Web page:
Skedler Vs Kibana Reporting

Skedler Vs Kibana Reporting

Say, you’re an ardent ELK fan for, it’s all open source. But what do you do when your managers, auditors, and customers demand daily/weekly reports? Perhaps you’re researching your elasticsearch reporting options already. If you’re someone who’s looking for a great alternative to Kibana reporting software then keep reading, this one’s for you.

So tracing back the thread, what do you do when your managers, auditors, and customers demand daily/weekly summary of key metrics in their inbox?

While Kibana in its open source version only lets you watch your dashboard visualizations to understand what’s happening in your infrastructure, network, or anything for that matter, would you manually screenshot the dashboards and copy-paste them into a nice report template every day for your stakeholders?

Aaargh! Ouch!

We feel your pain.

To better understand why Kibana reporting is not worth all the hype, we’ve put together a few pointers that could help you compare, evaluate and hence, boil down to a buying decision in a more educated manner.

Now, let’s be brutally honest. Kibana is a great tool! It’s great for developers and analysts. Solves for so many use cases and is so affordable that it comes for free.

Kudos to Kibana!

So, we see, Kibana reports – 1 ; Skedler reports – 0.

However, we also have a lot of folks struggling with Kibana for a handful of reasons. Of all, the preliminary reason behind all those complaints is that the Kibana reporting doesn’t come for free as the dashboard visualization does. Nor is it easy to use. And, speaking of the functionalities, there are quite a few discrepancies that make Kibana reporting a little painful option.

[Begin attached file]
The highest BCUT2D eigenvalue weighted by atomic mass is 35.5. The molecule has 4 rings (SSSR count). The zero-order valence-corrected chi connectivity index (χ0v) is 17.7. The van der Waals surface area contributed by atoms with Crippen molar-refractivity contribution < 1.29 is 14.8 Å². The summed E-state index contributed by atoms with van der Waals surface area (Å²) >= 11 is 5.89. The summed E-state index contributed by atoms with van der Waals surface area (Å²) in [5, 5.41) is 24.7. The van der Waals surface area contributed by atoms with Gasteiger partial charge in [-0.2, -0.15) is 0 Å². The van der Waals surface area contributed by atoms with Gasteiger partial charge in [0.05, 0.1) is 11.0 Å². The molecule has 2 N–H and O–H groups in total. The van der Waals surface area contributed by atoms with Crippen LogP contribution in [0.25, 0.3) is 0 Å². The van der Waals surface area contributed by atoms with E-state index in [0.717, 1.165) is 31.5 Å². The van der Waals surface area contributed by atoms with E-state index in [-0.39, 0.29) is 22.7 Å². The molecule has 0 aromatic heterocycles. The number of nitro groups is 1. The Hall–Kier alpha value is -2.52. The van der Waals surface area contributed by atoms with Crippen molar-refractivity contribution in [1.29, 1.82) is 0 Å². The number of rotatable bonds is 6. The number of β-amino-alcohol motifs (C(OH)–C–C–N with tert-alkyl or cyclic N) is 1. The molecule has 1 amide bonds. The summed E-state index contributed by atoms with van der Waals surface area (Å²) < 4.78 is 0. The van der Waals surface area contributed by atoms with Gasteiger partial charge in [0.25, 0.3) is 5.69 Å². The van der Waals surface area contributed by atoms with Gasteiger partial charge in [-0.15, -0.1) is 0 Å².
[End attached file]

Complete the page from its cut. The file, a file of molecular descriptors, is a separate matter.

#1. No bloat. Skedler is laser-focused on providing you with the list of highly relevant features requested by you.

We believe a software must be tailor-made to satisfy a customer and his needs. That’s why Skedler lives by the rule of customization.

So, what’s in it for me?

With custom templates, you can send reports to their stakeholders/customers in a more personalized manner. With just a few drag and drops, you can personalize the reports even for each recipient by including brand names, logos, recipients’ names etc.. which allows you to assert your business as a business that’s more concerned with not just delivering data at the right time but also in a credible manner. After all, your reports could become your brand statement. Go make your customers and stakeholders visually fall in love with your super-catchy reports.

This is the reason underpinning for why we give high priority to feature requests made by our customers in both the premium and enterprise-level packages while on a standard level when it comes to the standard edition.

Kibana reports – 0 ; Skedler reports – 1

Skedler is a solution tailor-made for YOUR customer and stakeholder reports.

#2. Rule of thumb (Y): Skedler reporting is a No- Code

First things first. Kibana is a great tool for analysts/developers, but is it really a tool for your managers or customers? Well, I guess they need something simple.